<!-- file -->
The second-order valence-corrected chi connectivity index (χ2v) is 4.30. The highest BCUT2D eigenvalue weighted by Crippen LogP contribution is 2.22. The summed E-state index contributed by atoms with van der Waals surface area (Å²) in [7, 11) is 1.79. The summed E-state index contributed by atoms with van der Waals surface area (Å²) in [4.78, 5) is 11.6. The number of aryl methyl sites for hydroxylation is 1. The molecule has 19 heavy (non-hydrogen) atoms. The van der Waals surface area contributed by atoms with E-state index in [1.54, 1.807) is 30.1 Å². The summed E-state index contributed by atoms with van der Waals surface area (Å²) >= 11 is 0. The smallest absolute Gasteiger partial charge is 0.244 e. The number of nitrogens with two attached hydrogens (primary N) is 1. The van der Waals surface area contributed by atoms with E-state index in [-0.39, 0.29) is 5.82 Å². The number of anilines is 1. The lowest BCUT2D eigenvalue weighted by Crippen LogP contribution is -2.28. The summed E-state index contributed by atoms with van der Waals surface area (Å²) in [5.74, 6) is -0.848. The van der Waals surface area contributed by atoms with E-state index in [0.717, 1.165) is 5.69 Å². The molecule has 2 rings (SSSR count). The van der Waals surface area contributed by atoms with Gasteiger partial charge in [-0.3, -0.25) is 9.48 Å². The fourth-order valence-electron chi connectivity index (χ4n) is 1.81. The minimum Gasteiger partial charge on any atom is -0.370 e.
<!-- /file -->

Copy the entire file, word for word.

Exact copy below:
The second-order valence-corrected chi connectivity index (χ2v) is 4.30. The highest BCUT2D eigenvalue weighted by Crippen LogP contribution is 2.22. The summed E-state index contributed by atoms with van der Waals surface area (Å²) in [7, 11) is 1.79. The summed E-state index contributed by atoms with van der Waals surface area (Å²) in [4.78, 5) is 11.6. The number of aryl methyl sites for hydroxylation is 1. The molecule has 19 heavy (non-hydrogen) atoms. The van der Waals surface area contributed by atoms with E-state index in [1.54, 1.807) is 30.1 Å². The summed E-state index contributed by atoms with van der Waals surface area (Å²) >= 11 is 0. The smallest absolute Gasteiger partial charge is 0.244 e. The number of nitrogens with two attached hydrogens (primary N) is 1. The van der Waals surface area contributed by atoms with E-state index in [-0.39, 0.29) is 5.82 Å². The number of anilines is 1. The lowest BCUT2D eigenvalue weighted by Crippen LogP contribution is -2.28. The summed E-state index contributed by atoms with van der Waals surface area (Å²) in [5.74, 6) is -0.848. The van der Waals surface area contributed by atoms with E-state index in [0.717, 1.165) is 5.69 Å². The molecule has 2 rings (SSSR count). The van der Waals surface area contributed by atoms with Gasteiger partial charge in [-0.3, -0.25) is 9.48 Å². The fourth-order valence-electron chi connectivity index (χ4n) is 1.81. The minimum Gasteiger partial charge on any atom is -0.370 e.